www.akbizmag.com May 2015 | Alaska Business Monthly 99
rated for more than one hundred tons.
According to President Terry Howard,
the company hauled a configuration
of trailers more than two hundred feet
long utilizing this lowboy from Anchorage to Prudhoe Bay in early 2015.
Also expanding its capabilities as an
integrated provider of truck, marine, and
air services in 2013, Lynden, Inc. acquired
Northland Service, a marine transport
business serving Seattle, Washington;
Alaska; and Hawaii. Lynden is the parent
company of Lynden Transport, which has
provided trucking services in the state
since 1954 and operates the largest terminal network in Alaska. Other Lynden
companies include Alaska Marine Lines,
Alaska West Express, Bering Marine Corporation, and Lynden Air Cargo.
Among major freight consolidators
are Span Alaska Transportation, Inc.,
Pacific Alaska Freightways, and American Fast Freight, Inc. These firms specialize in receiving truckload and less
than truckload cargoes. Most of the
volume moving to Alaska destinations
originates at their Washington terminals and is shipped to Alaska aboard water carriers. Freight is received by trucks
from containerships at the Port of Anchorage for distribution to Interior and
Southcentral Alaska. Barge lines also
service Southeast, Western, and other
Southcentral communities in Alaska.
Chuck Onstott, vice president of operations for Span Alaska, says consolidating relies on the optimum freight mix.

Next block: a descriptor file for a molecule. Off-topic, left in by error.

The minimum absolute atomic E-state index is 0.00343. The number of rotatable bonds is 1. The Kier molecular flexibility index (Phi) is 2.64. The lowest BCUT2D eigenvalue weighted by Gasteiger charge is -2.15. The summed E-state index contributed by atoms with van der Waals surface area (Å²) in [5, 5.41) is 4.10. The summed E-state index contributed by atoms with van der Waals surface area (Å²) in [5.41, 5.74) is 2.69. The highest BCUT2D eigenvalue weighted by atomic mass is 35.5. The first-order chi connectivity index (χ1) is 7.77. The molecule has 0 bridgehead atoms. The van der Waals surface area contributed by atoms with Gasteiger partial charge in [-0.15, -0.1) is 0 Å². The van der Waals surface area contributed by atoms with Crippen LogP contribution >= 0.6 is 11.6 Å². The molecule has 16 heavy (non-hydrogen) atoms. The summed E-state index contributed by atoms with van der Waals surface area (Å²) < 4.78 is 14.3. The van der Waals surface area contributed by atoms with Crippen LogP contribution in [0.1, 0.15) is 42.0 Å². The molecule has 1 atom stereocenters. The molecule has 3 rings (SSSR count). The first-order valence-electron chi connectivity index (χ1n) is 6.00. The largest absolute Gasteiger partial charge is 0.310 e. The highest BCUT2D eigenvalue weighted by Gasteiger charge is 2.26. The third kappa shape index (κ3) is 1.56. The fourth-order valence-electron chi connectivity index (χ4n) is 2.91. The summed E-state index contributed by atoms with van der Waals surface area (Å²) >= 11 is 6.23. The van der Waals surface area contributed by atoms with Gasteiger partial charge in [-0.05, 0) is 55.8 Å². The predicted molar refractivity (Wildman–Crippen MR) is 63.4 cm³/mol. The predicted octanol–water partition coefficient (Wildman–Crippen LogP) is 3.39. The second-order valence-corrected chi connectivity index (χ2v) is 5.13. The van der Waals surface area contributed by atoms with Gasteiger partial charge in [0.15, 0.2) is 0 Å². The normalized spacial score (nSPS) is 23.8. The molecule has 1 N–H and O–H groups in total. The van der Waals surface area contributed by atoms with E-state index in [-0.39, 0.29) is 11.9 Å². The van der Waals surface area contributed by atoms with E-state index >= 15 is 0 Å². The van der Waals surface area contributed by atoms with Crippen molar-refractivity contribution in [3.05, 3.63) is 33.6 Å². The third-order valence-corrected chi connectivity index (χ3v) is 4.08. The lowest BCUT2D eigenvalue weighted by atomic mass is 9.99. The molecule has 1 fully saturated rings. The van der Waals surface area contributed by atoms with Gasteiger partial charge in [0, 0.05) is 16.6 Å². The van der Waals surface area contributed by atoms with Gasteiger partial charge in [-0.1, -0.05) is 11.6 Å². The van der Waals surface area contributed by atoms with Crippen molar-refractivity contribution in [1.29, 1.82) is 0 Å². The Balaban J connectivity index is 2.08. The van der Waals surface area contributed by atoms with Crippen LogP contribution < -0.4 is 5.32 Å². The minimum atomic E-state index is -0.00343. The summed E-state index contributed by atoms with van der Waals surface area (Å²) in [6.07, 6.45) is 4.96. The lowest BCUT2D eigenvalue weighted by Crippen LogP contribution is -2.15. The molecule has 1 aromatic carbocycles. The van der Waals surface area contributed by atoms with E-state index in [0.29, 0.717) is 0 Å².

At the company’s forty-five-thousand-
square-foot facility in Auburn, Wash-
ington, loads are assembled to cube
out—fill the available space—while also
maximizing weight. “By direct loading
the freights according to their final des-
tinations in Alaska, we are able to handle
them less,” he explains. Span Alaska has
been moving goods to Alaska since 1978
and operates 250 pieces of rolling stock.
Established in 1961, Pacific Alaska
Freightways has 120 employees sys-
tem-wide and facilities in Anchorage,
Fairbanks, Kodiak, Kenai, and Fife,
Washington. The company’s truckload
and less than truckload transportation
includes moving packages traveling by
ground for couriers FedEx and UPS.
American Fast Freight, headquartered in
Fife, Washington, where the company operates a ninety-five-thousand-square-foot
terminal, has been competing in the Alaska transportation market for more than
twenty-five years. Alaska terminals are
operated in Anchorage, Fairbanks, Kenai,
Soldotna, and Kodiak. At its Fife and Anchorage terminals, American Fast Freight
“had refrigerated facilities built specifically
so that freight never leaves a temperature-controlled environment,” explains Jake
Nyman, marketing services manager. The
facility designs permit refrigerated trailers to be backed up to doors that access
temperature-controlled warehouse space,
enabling the company to avoid removing
freight from temperature-controlled areas
when loading chilled items.
In the Alaska transportation industry,
most freight moves northbound into the
state, with containers and trailers typically
returning to Washington terminals empty.
According to Wes Renfrew, Alaska operations manager of Pacific Alaska Freightways, only about 10 percent of capacity is
filled on the southbound journeys. Water-
One of five new, fifty-three-foot, five-axle tankers recently purchased by
Carlile as part of a major equipment investment.